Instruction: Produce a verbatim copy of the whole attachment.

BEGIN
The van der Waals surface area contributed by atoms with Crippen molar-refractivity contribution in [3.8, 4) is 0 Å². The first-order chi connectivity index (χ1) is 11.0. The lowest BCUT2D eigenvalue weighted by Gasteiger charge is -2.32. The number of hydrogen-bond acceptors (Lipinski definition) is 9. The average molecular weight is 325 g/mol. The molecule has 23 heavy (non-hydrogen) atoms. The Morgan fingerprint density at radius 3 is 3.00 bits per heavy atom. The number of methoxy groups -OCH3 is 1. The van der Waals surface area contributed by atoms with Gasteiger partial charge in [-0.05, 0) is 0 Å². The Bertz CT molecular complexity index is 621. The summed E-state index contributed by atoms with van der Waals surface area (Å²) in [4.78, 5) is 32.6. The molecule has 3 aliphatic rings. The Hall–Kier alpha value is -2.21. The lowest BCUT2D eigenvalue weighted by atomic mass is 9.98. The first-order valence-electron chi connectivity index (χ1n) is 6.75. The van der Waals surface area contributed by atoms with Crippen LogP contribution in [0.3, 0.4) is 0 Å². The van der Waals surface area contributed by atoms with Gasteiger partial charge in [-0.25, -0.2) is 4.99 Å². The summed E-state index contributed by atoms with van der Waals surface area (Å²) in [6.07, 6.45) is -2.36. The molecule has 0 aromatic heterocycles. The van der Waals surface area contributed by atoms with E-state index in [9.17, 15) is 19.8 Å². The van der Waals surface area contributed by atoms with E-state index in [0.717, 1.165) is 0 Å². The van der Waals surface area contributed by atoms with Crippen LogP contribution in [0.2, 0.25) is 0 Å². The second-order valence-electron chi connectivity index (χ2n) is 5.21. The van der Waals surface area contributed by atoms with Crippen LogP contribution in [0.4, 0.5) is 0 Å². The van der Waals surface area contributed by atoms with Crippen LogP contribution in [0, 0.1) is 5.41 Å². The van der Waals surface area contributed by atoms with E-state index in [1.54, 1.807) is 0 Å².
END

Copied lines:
The van der Waals surface area contributed by atoms with Crippen molar-refractivity contribution in [3.8, 4) is 0 Å². The first-order chi connectivity index (χ1) is 11.0. The lowest BCUT2D eigenvalue weighted by Gasteiger charge is -2.32. The number of hydrogen-bond acceptors (Lipinski definition) is 9. The average molecular weight is 325 g/mol. The molecule has 23 heavy (non-hydrogen) atoms. The Morgan fingerprint density at radius 3 is 3.00 bits per heavy atom. The number of methoxy groups -OCH3 is 1. The van der Waals surface area contributed by atoms with Gasteiger partial charge in [-0.05, 0) is 0 Å². The Bertz CT molecular complexity index is 621. The summed E-state index contributed by atoms with van der Waals surface area (Å²) in [4.78, 5) is 32.6. The molecule has 3 aliphatic rings. The Hall–Kier alpha value is -2.21. The lowest BCUT2D eigenvalue weighted by atomic mass is 9.98. The first-order valence-electron chi connectivity index (χ1n) is 6.75. The van der Waals surface area contributed by atoms with Crippen LogP contribution in [0.3, 0.4) is 0 Å². The van der Waals surface area contributed by atoms with Gasteiger partial charge in [-0.25, -0.2) is 4.99 Å². The summed E-state index contributed by atoms with van der Waals surface area (Å²) in [6.07, 6.45) is -2.36. The molecule has 0 aromatic heterocycles. The van der Waals surface area contributed by atoms with E-state index in [9.17, 15) is 19.8 Å². The van der Waals surface area contributed by atoms with E-state index in [0.717, 1.165) is 0 Å². The van der Waals surface area contributed by atoms with Crippen LogP contribution in [0.2, 0.25) is 0 Å². The second-order valence-electron chi connectivity index (χ2n) is 5.21. The van der Waals surface area contributed by atoms with Crippen LogP contribution in [0.4, 0.5) is 0 Å². The van der Waals surface area contributed by atoms with Crippen LogP contribution in [0, 0.1) is 5.41 Å². The van der Waals surface area contributed by atoms with E-state index in [1.54, 1.807) is 0 Å².